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Comparing the Financial Lives of Doctors & Professional Athletes

I’ve always loved playing and watching sports. I love the Yankees and Jets. Love UConn basketball. When it comes to NBA, I guess my team is the Knicks. But I just like watching good basketball. So it makes sense that I’m also interested in the financial lives of professional athletes. The thing is…the more I learned, the more I realized how similar they are to the financial lives of physicians.

And the recent new NIL deals available to college athletes has me thinking even more about the financial health of athletes compared to doctors.

Disclaimer: This is one of my favorite posts!

Let me elaborate

How many times have you heard a high income earner like a doctor marvel at the contract of a professional athlete?

“Oh man, if I signed a contract for $10 million, I’d be set. I should’ve become a baseball player.” “Look at that guy (or girl) making $1 million to sit on the bench.”

I used to say the same things.

Now I don’t.

Why I’d rather be a doctor than an athlete

Let’s get one thing straight. I was never really in danger of having to make this decision. I was pretty good at baseball. But I made a decision in college to stop playing baseball and instead become a Chemistry major (instead of Business) and focus on academics. This led me to become a doctor.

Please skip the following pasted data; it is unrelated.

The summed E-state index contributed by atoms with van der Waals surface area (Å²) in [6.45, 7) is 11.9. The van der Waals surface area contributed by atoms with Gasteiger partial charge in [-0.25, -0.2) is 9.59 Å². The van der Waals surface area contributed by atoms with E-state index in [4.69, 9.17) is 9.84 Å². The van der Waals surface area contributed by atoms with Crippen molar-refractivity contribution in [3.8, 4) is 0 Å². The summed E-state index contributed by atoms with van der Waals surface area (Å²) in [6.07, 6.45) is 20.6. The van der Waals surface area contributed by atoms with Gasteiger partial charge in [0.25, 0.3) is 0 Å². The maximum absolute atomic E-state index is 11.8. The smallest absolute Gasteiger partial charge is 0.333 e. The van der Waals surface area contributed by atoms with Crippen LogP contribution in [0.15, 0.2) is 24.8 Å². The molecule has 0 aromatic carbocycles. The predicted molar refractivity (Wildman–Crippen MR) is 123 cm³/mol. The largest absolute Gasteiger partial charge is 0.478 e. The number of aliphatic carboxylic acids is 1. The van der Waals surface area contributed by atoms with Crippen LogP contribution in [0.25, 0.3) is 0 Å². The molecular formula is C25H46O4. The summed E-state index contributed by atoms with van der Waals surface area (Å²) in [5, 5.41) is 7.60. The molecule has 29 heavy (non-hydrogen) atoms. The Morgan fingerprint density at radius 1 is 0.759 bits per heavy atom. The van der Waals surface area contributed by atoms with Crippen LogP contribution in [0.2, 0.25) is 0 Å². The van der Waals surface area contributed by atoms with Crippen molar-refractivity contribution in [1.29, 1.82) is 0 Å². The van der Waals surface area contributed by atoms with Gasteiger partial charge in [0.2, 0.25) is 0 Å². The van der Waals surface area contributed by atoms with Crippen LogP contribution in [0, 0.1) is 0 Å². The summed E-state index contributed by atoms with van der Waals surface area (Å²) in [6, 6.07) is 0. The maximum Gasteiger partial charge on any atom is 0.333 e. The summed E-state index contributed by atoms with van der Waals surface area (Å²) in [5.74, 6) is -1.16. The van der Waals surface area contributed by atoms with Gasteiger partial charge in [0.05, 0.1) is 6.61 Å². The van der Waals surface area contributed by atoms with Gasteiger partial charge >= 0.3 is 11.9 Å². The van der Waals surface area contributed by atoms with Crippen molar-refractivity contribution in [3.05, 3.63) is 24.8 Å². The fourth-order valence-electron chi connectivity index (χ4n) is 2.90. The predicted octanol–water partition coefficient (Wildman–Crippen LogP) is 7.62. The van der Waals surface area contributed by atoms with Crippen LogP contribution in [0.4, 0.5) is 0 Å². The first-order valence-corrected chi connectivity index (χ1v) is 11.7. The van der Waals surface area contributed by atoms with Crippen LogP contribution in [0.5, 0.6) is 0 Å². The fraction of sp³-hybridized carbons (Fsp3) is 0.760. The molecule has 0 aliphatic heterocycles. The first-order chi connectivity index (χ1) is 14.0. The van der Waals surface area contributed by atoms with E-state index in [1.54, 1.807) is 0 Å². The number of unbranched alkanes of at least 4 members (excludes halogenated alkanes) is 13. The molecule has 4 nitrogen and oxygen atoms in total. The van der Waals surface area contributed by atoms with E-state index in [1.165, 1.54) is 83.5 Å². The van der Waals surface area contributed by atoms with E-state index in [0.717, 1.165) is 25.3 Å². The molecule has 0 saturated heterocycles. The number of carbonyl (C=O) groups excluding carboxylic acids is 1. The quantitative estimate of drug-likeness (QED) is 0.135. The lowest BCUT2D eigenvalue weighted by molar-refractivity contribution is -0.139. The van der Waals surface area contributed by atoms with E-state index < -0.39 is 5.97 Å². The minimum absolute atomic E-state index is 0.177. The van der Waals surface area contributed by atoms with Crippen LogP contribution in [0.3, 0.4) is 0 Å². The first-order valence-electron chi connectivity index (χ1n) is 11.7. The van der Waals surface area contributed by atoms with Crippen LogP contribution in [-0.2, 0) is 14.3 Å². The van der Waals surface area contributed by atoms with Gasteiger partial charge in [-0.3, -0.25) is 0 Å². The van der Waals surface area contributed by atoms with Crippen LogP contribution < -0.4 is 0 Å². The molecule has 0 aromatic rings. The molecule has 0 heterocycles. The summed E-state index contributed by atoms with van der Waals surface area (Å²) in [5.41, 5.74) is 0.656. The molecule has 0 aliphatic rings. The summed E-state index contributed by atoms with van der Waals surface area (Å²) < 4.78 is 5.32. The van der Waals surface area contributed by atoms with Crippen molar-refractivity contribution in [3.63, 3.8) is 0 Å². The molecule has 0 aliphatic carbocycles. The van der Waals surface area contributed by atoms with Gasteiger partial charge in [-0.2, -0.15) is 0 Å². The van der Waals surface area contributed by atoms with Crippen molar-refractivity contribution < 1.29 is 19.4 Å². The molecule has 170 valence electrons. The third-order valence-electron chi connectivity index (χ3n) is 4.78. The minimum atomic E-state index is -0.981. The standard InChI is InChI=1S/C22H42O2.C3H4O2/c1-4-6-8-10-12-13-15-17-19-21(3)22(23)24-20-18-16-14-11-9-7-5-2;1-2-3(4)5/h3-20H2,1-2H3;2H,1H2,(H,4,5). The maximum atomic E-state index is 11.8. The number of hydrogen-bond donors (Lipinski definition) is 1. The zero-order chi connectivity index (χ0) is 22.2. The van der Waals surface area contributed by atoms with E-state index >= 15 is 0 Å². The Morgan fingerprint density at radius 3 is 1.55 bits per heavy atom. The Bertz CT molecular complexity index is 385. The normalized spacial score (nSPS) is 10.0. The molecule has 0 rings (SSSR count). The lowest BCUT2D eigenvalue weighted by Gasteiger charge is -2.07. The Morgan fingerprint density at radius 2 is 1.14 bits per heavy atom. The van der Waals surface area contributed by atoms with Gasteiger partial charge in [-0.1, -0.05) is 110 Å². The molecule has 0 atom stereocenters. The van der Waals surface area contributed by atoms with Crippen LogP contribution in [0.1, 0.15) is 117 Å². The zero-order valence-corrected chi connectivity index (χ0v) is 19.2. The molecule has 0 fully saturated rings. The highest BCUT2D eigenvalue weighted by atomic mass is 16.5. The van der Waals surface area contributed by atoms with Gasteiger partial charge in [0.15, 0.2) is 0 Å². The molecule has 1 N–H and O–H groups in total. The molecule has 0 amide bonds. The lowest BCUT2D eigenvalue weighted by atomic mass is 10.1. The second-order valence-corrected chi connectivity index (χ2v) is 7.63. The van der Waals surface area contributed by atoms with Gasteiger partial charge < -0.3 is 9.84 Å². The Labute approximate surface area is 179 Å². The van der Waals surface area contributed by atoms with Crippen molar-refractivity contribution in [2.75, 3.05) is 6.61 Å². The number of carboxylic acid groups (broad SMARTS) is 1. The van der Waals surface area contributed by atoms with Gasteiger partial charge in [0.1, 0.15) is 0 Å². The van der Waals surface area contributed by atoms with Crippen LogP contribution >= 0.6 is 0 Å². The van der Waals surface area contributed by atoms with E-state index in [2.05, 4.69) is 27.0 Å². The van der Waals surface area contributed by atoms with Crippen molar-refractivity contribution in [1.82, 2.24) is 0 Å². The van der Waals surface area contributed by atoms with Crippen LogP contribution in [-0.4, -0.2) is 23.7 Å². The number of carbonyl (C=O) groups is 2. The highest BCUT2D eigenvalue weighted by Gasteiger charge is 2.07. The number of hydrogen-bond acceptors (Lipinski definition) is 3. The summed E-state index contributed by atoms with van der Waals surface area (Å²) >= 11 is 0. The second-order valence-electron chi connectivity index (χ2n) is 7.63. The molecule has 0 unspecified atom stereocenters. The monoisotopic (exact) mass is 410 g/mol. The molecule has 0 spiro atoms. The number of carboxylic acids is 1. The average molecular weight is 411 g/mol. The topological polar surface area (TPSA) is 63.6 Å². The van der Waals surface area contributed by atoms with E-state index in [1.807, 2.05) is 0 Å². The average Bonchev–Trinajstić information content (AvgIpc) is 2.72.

I never would have been a professional athlete. But it was a dream. And even remained a fantasy after most of my athletic skills passed me by.

Play a game for a living? Make stacks of money. Uhh…yes, please!

Maybe you thought or think something similar? Do you shake your head at the contracts signed by professional athletes? Maybe you feel angry or jealous? Like you deserve a contract like that. You’re a doctor!

My advice is for you to pump the brakes.

Be glad that you are a doctor and not a professional athlete.

Let’s financially compare the average doctor to the average professional athlete

This will be a simple comparison.

The average physician

The average doctor in 2020 made about $250,000. Let’s say the average length of a doctor’s career is 30 years. That equates to lifetime earnings of $7.5 million. Let’s even say that this “average doc” pays $150,000 of interest on their average loans of $200,000 by paying them off slowly over 30 years instead of aggressively over 5 years. That’s still an excess of $7M in lifetime earnings.

Related Post:
Comprehensive Analysis of the 2020 Doximity Physician Compensation Report

The average professional athlete

The average professional athlete made $51,929 in 2021.

financial lives of professional athletes and doctors